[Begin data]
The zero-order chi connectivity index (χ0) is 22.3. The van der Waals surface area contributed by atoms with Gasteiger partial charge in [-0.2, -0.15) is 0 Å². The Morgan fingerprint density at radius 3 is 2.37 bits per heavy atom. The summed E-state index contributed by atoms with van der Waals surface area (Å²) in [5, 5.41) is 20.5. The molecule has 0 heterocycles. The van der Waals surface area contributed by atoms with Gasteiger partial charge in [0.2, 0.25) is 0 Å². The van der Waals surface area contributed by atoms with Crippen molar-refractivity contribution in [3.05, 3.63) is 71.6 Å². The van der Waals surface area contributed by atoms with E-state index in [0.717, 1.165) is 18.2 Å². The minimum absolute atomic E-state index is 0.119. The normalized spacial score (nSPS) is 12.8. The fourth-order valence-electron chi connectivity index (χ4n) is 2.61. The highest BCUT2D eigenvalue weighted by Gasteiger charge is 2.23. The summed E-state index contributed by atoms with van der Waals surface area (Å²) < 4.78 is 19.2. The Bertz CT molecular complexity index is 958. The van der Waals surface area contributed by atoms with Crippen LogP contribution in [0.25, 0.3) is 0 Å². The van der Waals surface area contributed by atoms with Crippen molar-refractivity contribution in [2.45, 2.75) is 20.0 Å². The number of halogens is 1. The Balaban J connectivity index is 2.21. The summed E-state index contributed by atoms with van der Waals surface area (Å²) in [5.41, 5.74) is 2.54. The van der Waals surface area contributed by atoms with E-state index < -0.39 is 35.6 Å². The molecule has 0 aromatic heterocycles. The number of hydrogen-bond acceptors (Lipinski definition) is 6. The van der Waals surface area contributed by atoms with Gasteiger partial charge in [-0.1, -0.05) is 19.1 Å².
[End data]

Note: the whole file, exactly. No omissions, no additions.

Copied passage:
The zero-order chi connectivity index (χ0) is 22.3. The van der Waals surface area contributed by atoms with Gasteiger partial charge in [-0.2, -0.15) is 0 Å². The Morgan fingerprint density at radius 3 is 2.37 bits per heavy atom. The summed E-state index contributed by atoms with van der Waals surface area (Å²) in [5, 5.41) is 20.5. The molecule has 0 heterocycles. The van der Waals surface area contributed by atoms with Gasteiger partial charge in [0.2, 0.25) is 0 Å². The van der Waals surface area contributed by atoms with Crippen molar-refractivity contribution in [3.05, 3.63) is 71.6 Å². The van der Waals surface area contributed by atoms with E-state index in [0.717, 1.165) is 18.2 Å². The minimum absolute atomic E-state index is 0.119. The normalized spacial score (nSPS) is 12.8. The fourth-order valence-electron chi connectivity index (χ4n) is 2.61. The highest BCUT2D eigenvalue weighted by Gasteiger charge is 2.23. The summed E-state index contributed by atoms with van der Waals surface area (Å²) < 4.78 is 19.2. The Bertz CT molecular complexity index is 958. The van der Waals surface area contributed by atoms with Crippen LogP contribution in [0.25, 0.3) is 0 Å². The van der Waals surface area contributed by atoms with Crippen molar-refractivity contribution in [2.45, 2.75) is 20.0 Å². The number of halogens is 1. The Balaban J connectivity index is 2.21. The summed E-state index contributed by atoms with van der Waals surface area (Å²) in [5.41, 5.74) is 2.54. The van der Waals surface area contributed by atoms with E-state index < -0.39 is 35.6 Å². The molecule has 0 aromatic heterocycles. The number of hydrogen-bond acceptors (Lipinski definition) is 6. The van der Waals surface area contributed by atoms with Gasteiger partial charge in [-0.1, -0.05) is 19.1 Å².